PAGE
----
Hyder, a hacker on a fellowship at Code for America, which brings Web skills to civic issues, had his own ideas about how to make it work. "I loved her idea of each show being unique based on who was there," he said. "I wanted to make something repeatable, and something open-platform that other performers can use."
Hyder recruited two other volunteers from Code for America -- Richa Agarwal and Shaunak Kashyap -- to build an open program for any performance artist who wanted to create audience interaction. "And at night, while she iterated her performance," he said, referring to rehearsals, "we iterated the program."
While DeFabio's performance explores ways people talk about death online, her audience can affect the content. At one point, she asks everyone to leave a message describing an object they carry with them that brings back memories of someone -- the messages play back later in the show.
She discusses what happens when people who have saved voice messages from deceased loved ones change phone plans. While taking a photo of herself, she asks the audience if she looks sad enough. And at the end of the performance, everyone gets a text and can have conversations with DeFabio, post-mortem.
DeFabio has started going to tech conferences to find out what else might be interesting to add into the show.
At a Twilio conference last week dealing with Web and mobile communication technology, DeFabio and Hyder, 31, attended a discussion on interactive art titled "Communications Turning Viewers into Participants." The first speaker, Benjamin Tomlinson, the creative director of a British company called Poke, told a story about setting up text-activated snow machines in London during Christmas -- text to a number, and hidden snow machines begin to blow. He also adjusted an office building so that the lights change color depending on the positive and negative tweets about the company -- greenish hue was happy, red was not.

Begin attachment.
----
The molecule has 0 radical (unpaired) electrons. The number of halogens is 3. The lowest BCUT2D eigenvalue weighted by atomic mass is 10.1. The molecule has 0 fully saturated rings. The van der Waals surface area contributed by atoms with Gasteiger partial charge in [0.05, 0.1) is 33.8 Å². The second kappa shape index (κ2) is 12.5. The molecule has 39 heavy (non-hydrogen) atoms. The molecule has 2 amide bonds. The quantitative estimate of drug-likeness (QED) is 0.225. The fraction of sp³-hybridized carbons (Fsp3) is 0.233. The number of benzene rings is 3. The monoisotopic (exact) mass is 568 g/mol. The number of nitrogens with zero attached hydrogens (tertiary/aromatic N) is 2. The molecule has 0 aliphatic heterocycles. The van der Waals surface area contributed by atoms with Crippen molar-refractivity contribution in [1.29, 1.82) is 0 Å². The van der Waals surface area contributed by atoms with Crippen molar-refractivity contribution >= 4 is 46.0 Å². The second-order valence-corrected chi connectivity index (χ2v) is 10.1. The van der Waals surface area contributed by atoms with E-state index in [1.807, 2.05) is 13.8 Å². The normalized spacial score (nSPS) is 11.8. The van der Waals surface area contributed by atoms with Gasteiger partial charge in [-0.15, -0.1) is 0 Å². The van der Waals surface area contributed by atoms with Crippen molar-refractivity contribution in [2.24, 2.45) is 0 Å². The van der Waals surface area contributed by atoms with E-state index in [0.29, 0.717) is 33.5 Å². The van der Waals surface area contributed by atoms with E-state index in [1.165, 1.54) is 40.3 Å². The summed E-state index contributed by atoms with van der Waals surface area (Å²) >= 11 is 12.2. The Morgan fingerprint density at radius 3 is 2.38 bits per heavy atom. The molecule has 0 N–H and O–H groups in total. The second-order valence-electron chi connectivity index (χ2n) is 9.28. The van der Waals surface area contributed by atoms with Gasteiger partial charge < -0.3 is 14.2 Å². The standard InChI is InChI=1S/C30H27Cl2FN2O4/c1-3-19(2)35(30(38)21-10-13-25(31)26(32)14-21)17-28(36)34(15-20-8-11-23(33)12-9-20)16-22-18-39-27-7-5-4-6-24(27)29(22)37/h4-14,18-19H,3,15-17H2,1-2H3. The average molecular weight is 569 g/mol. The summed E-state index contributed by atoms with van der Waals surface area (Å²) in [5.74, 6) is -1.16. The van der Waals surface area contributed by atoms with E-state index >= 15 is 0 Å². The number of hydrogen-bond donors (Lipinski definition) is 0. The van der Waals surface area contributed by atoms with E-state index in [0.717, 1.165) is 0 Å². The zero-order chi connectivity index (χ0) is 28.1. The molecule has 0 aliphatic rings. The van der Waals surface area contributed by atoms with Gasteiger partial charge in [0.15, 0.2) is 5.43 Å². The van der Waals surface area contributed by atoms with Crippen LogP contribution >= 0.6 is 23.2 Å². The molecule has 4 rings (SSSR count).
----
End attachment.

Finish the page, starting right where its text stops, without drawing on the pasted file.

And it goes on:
In the audience was artist Dan Hossom, a 27-year-old who lives in the outer Richmond District. Hossom had just finished a nine-week developer boot camp where, instead of learning art skills like metalworking or freehand drawing, he learned a new program language. "I'm finally at the point to where my technical abilities are catching up to my inspiration."
Viewing the future
After the conference session, DeFabio and Hyder sat in the Concourse Exhibition Center lounge, where they talked about future collaborations.
"I want to build something that's accessible to artists everywhere who want to bring the audience into the show," said Hyder, who calls himself an urban hacker. "And do citywide installations with the same principles." Their first run was "a prototype," said DeFabio, for a show they're planning at CounterPulse, a performance venue in SoMa, on Nov. 2. and 3.
"As an artist, how do I reach out to the people with the right skill set?" DeFabio said. "It's not 'oh, I need a lighting designer,' it's 'I need a coder.' "
Nellie Bowles is a San Francisco Chronicle staff writer. E-mail: email@example.com Twitter: @NellieBowles